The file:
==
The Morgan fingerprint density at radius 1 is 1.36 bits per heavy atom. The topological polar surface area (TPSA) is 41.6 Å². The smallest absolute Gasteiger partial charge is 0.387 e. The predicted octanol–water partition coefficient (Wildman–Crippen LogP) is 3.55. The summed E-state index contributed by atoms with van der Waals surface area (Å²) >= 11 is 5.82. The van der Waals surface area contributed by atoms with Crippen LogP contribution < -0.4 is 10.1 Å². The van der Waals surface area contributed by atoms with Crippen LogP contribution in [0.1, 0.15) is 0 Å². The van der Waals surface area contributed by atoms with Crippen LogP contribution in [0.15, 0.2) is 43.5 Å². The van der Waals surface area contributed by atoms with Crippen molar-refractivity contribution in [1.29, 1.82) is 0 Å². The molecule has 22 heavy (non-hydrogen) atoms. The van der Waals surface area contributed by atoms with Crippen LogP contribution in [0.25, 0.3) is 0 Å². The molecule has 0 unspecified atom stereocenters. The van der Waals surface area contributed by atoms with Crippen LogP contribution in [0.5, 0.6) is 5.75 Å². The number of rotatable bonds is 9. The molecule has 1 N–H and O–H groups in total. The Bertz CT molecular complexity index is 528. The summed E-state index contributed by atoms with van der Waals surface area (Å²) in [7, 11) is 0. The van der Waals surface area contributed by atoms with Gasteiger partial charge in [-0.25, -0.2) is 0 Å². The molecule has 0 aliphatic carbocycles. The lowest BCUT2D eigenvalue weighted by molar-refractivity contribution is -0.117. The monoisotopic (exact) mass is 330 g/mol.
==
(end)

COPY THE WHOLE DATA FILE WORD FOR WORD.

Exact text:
The Morgan fingerprint density at radius 1 is 1.36 bits per heavy atom. The topological polar surface area (TPSA) is 41.6 Å². The smallest absolute Gasteiger partial charge is 0.387 e. The predicted octanol–water partition coefficient (Wildman–Crippen LogP) is 3.55. The summed E-state index contributed by atoms with van der Waals surface area (Å²) >= 11 is 5.82. The van der Waals surface area contributed by atoms with Crippen LogP contribution < -0.4 is 10.1 Å². The van der Waals surface area contributed by atoms with Crippen LogP contribution in [0.1, 0.15) is 0 Å². The van der Waals surface area contributed by atoms with Crippen LogP contribution in [0.15, 0.2) is 43.5 Å². The van der Waals surface area contributed by atoms with Crippen molar-refractivity contribution in [1.29, 1.82) is 0 Å². The molecule has 22 heavy (non-hydrogen) atoms. The van der Waals surface area contributed by atoms with Crippen LogP contribution in [0.25, 0.3) is 0 Å². The molecule has 0 unspecified atom stereocenters. The van der Waals surface area contributed by atoms with Crippen LogP contribution in [0.5, 0.6) is 5.75 Å². The number of rotatable bonds is 9. The molecule has 1 N–H and O–H groups in total. The Bertz CT molecular complexity index is 528. The summed E-state index contributed by atoms with van der Waals surface area (Å²) in [7, 11) is 0. The van der Waals surface area contributed by atoms with Gasteiger partial charge in [-0.25, -0.2) is 0 Å². The molecule has 0 aliphatic carbocycles. The lowest BCUT2D eigenvalue weighted by molar-refractivity contribution is -0.117. The monoisotopic (exact) mass is 330 g/mol.